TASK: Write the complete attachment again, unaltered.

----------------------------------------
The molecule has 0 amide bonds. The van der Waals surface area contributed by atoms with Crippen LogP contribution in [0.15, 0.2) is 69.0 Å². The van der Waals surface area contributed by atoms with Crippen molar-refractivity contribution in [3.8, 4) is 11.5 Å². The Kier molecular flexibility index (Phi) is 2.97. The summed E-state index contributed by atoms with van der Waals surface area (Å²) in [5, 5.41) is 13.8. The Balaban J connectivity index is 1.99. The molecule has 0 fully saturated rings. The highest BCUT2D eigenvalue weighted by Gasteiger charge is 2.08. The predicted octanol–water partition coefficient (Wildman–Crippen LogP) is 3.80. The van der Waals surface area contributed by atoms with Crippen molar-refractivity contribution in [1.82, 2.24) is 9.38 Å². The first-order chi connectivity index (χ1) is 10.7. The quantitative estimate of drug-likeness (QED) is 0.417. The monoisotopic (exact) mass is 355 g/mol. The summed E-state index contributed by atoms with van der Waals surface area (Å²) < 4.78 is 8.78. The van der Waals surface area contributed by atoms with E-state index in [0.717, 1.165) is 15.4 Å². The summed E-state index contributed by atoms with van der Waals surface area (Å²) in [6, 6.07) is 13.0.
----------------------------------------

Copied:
The molecule has 0 amide bonds. The van der Waals surface area contributed by atoms with Crippen LogP contribution in [0.15, 0.2) is 69.0 Å². The van der Waals surface area contributed by atoms with Crippen molar-refractivity contribution in [3.8, 4) is 11.5 Å². The Kier molecular flexibility index (Phi) is 2.97. The summed E-state index contributed by atoms with van der Waals surface area (Å²) in [5, 5.41) is 13.8. The Balaban J connectivity index is 1.99. The molecule has 0 fully saturated rings. The highest BCUT2D eigenvalue weighted by Gasteiger charge is 2.08. The predicted octanol–water partition coefficient (Wildman–Crippen LogP) is 3.80. The van der Waals surface area contributed by atoms with Crippen molar-refractivity contribution in [1.82, 2.24) is 9.38 Å². The first-order chi connectivity index (χ1) is 10.7. The quantitative estimate of drug-likeness (QED) is 0.417. The monoisotopic (exact) mass is 355 g/mol. The summed E-state index contributed by atoms with van der Waals surface area (Å²) < 4.78 is 8.78. The van der Waals surface area contributed by atoms with E-state index in [0.717, 1.165) is 15.4 Å². The summed E-state index contributed by atoms with van der Waals surface area (Å²) in [6, 6.07) is 13.0.